Wide majority of organisations have been victimised by cyber attacks, attributes half of attacks to hidden malware in encrypted traffic

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A surprising outcome of the growing use of encryption technology is an increase in cyber-attacks, according to a new report from A10 Networks, a technology provider in application networking and security.

Conducted in partnership with Ponemon Institute, the network security study Hidden Threats in Encrypted Traffic: A Study of North America & EMEA surveyed 1,023 IT and IT security practitioners in North America and Europe, highlighting the overwhelming challenges these professionals face in preventing and detecting attacks on encrypted traffic in and out of their organisations' networks.

A growing number of organisations are turning to encryption technology to keep their network data safe. For many security managers, however, the cost of inspecting this rising tide of encrypted traffic is degraded network performance—an incorrect assumption depending on solution and technology choice that can carry costly consequences. At issue is the fact that SSL encryption not only hides data traffic from would-be hackers, but also from common security tools. The encryption technology that is crucial to protecting sensitive data in transit, such as web transactions, emails and mobile apps, can allow malware hiding inside that encrypted traffic to pass uninspected through an organisation's security framework.

Almost half of respondents (47 percent) cited a lack of enabling security tools as the primary reason for not inspecting decrypted web traffic—closely followed by insufficient resources and degradation of network performance (both 45 percent). Yet 80 percent of survey respondents say their organisations have been victims of a cyber-attack or malicious insider during the past year. And nearly half say that the attackers used encryption to evade detection.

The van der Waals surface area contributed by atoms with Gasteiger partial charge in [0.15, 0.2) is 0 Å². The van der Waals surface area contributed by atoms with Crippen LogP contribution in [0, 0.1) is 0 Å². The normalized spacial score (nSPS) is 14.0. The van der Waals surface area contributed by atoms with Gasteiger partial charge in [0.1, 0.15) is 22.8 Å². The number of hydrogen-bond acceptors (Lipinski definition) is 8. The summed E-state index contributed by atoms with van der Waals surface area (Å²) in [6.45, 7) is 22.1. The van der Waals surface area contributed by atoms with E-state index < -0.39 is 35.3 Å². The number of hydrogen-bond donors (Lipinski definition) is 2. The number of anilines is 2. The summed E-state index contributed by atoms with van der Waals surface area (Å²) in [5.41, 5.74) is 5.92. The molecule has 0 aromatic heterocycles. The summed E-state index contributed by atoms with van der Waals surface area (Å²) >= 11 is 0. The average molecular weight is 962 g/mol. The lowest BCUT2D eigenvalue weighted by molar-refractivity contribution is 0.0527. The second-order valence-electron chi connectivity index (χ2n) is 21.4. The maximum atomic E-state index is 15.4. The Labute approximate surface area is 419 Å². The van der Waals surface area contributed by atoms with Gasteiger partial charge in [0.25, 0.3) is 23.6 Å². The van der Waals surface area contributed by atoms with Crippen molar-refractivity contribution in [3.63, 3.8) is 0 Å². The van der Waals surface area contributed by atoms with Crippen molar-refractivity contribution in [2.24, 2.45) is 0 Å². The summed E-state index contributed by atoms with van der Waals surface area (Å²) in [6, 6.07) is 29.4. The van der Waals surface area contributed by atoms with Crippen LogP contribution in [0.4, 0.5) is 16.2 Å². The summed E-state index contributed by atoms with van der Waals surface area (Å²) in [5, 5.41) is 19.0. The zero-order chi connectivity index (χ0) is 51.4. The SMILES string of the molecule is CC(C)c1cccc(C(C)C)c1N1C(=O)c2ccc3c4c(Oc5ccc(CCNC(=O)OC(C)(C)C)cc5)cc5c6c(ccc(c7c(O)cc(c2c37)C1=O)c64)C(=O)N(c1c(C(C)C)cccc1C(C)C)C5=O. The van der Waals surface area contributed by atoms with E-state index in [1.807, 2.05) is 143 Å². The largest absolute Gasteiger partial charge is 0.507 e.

Although 75 percent of survey respondents say their networks are at risk from malware hidden inside encrypted traffic, roughly two-thirds admit that their company is unprepared to detect malicious SSL traffic, leaving them vulnerable to costly data breaches and the loss of intellectual property. Among the IT professionals responding to the survey, the largest percentage work in financial services, followed by healthcare and the public sector — three industries most in need of protecting sensitive data.

Moreover, the threat is expected to get worse as the volume of encrypted data traffic continues to grow, with the majority of respondents expecting network attackers to increase their use of encryption over the coming year to evade detection and bypass controls. Many companies may be caught off guard, as their security solutions collapse under the weight of tremendous SSL vulnerabilities.

"IT decision makers need to think more strategically," said Dr. Chase Cunningham, director of cyber operations at A10 Networks. "The bad guys are looking for ROI just like the good guys, and they don't want to work too hard to get it. Instead of focusing on doing everything right 100 percent of the time, IT leaders can be more effective by doing a few things very strategically with the best technology available. It's the cyber security equivalent of the zombie marathon — as long as you can avoid being the slowest in outrunning the zombies, you minimise risk."

"The Hidden Threats in Encrypted Traffic study sheds light on important facts about the malicious threats lurking in today's corporate networks," said Dr. Larry Ponemon, chairman and founder, Ponemon Institute. "Our goal is to help organisations better understand the risks to help them better address vulnerabilities in their networks."

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